The perceived wisdom is to write a blog, get the message out there on social media and get more business, however over the years as a freelance seo consultant I’ve questioned the value of writing blogs purely as a tool for this kind of promotion.
I’ve been advocating writing blogs for their seo value since before I even started blogging on GrowTraffic in 2009 and I’m confident some of the successes I’ve had with keywords such as freelance seo consultant, freelance seo copywriter etc are down to the amount of blogs I’ve written on the subject which have included those keywords and through which I’ve been able to create additional internal links back to those pages from fresh content.
Of course these blogs have soaked up traffic as well, but many of them haven’t, the ones that haven’t still have the seo value and still have the additional value that a user can see that I’m regularly blogging. This is a good thing of course because it demonstrates that we’re active on GrowTraffic. It’s also an easier sell when I tell clients that I want them to be blogging regularly (and I believe most businesses should blog at least 3 times a week) if we’re doing it ourselves.
In addition writing blogs has got my name out there, it’s positioned me as one of the industry thought leaders – I’ve been included in a number of “Top SEOs in the UK” lists for example which is fantastic but it has make me think am I getting this praise just because I write about search marketing more than I write about online marketing more generally or even because I write much less about my role as a brand marketing consultant or in my capacity as a marketing manager dealing with the day to day delivery of marketing campaigns.
So I can see there is some value in marketing myself like this, but if I were to put a figure on how much my blogs have directly generated me over the six years I’ve been writing them, and by directly generated I mean someone has been looking for some information and then has read a blog and then emailed or picked up a phone, I’d probably say none.
I generally ask when speaking to prospective clients how they’ve found my details and I regularly get given keywords such as freelance seo consultant, freelance seo expert, freelance seo copywriter, seo copywriter etc as well as the seo related keywords that have local elements such as Chorley and Lancashire (I still get people ringing me from Chorley looking for a freelance seo consultant who lives in the Chorley area and I moved to Bacup in Rossendale, East Lancashire almost two years ago for example). Other people get given my details by someone who has worked with me in the past or someone who knows someone that has worked with me or someone I’ve spoken to at various networking events, but I can’t remember anyone calling to say I’ve read your blog and I’ve like you to act for us on this or that project in your capacity as a freelance seo consultant. It’s just not happened.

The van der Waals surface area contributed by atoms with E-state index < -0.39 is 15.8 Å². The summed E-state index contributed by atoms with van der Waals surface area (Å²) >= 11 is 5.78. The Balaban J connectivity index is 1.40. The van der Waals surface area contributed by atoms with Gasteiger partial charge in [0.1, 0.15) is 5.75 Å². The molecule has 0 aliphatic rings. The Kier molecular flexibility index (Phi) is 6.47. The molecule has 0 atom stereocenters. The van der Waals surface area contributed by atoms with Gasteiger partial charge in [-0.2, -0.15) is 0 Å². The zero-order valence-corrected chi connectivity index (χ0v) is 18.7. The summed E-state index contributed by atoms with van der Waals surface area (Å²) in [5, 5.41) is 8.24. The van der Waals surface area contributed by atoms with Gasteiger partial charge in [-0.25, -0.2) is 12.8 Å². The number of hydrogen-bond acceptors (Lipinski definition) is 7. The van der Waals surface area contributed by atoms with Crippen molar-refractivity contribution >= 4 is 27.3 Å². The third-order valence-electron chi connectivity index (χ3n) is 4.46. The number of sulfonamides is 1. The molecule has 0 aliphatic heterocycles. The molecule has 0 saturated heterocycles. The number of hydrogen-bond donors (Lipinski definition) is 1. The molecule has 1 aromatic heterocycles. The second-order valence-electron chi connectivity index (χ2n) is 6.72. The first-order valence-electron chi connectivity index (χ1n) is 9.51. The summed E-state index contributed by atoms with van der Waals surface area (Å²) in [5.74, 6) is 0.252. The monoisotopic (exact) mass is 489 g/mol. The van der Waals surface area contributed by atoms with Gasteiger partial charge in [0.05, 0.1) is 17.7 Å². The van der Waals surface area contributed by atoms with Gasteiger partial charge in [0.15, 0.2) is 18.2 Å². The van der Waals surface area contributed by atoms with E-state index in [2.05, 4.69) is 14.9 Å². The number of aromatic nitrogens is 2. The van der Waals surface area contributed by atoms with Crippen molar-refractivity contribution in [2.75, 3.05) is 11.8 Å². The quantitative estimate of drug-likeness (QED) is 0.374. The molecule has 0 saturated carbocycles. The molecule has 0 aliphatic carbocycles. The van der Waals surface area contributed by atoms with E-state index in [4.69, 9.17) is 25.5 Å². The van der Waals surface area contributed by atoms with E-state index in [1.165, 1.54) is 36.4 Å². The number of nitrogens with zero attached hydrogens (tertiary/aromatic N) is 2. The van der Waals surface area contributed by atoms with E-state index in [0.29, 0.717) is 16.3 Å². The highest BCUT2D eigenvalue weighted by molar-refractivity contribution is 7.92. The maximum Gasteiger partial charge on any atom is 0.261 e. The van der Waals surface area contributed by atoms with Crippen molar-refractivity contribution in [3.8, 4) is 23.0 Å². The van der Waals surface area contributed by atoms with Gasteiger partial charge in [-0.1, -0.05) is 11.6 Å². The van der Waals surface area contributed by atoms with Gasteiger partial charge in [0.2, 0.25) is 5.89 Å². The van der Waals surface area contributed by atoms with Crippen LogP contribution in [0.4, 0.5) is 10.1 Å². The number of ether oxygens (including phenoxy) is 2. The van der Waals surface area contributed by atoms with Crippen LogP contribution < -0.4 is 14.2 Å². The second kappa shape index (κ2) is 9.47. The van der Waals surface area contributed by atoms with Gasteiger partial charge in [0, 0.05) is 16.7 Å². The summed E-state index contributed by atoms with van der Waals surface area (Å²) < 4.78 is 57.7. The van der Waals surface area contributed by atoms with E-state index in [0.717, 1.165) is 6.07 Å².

I’m confident that although the ranks I’ve achieved in Google and other search engines have been benefitted by blogging (when I stopped blogging I was dropped from position 1 for freelance seo consultant to position 44 and it took a lot of activity to get back to page one for example), I’m not sure I needed to do all the blogging I’ve done over the years to achieve or maintain the ranks.
Saying all of that though there is some definite advantages to blogging, I’ve listed some above, the problem is they require a tacit understanding. I always say with marketing that you should use your profit to market your business and you shouldn’t necessarily rely on the outcome because marketing is always a risk, something’s work and something’s don’t. Instead of saying you should reinvest your profit I think I should be talking about resource. Resource is money and or time. Right now I’m on a train writing this blog. Im not sure it will be read by a lot of people, I know its SEO value will be minimal however I have the capacity to write it – so why not? If I had something else I needed to be doing right now that paid then I’d be doing that, fortunately right now I can justify this blog.
There are othert bnenefits too, I’m a huge advocate of blogging to become an expert and not just because you are one already. Blogs allow you to structure your ideas and vent about the way things have happened or the way you perceive them to be about to happen. Trust me, being a freelance seo consultant can be a lonely role, because you’ve got few people around you to bounce ideas off. It’s got better since Rachel has started working with GrowTraffic as a freelance seo copywriter as there has been someone more closely working with clients who can relate to what I’m doing but it’s not the same as having ideation sessions you’d have in an seo agency environment. Blogging helps with thus though and I’m confident it has a similar benefit for anyone in any sector.
So the perceived wisdom of many an online marketing consultant about spending your hard won time blogging isn’t far off being right but I’m a bit tired of people trying to purely present the direct business case for blogging. I don’t think it works like that and I think we should stop trying to sell in content marketing strategies that are going to improve sales by X percentage directly from the work that’s carried out. There’s so much more around it, but the key is to use the sare resource you have to make it work.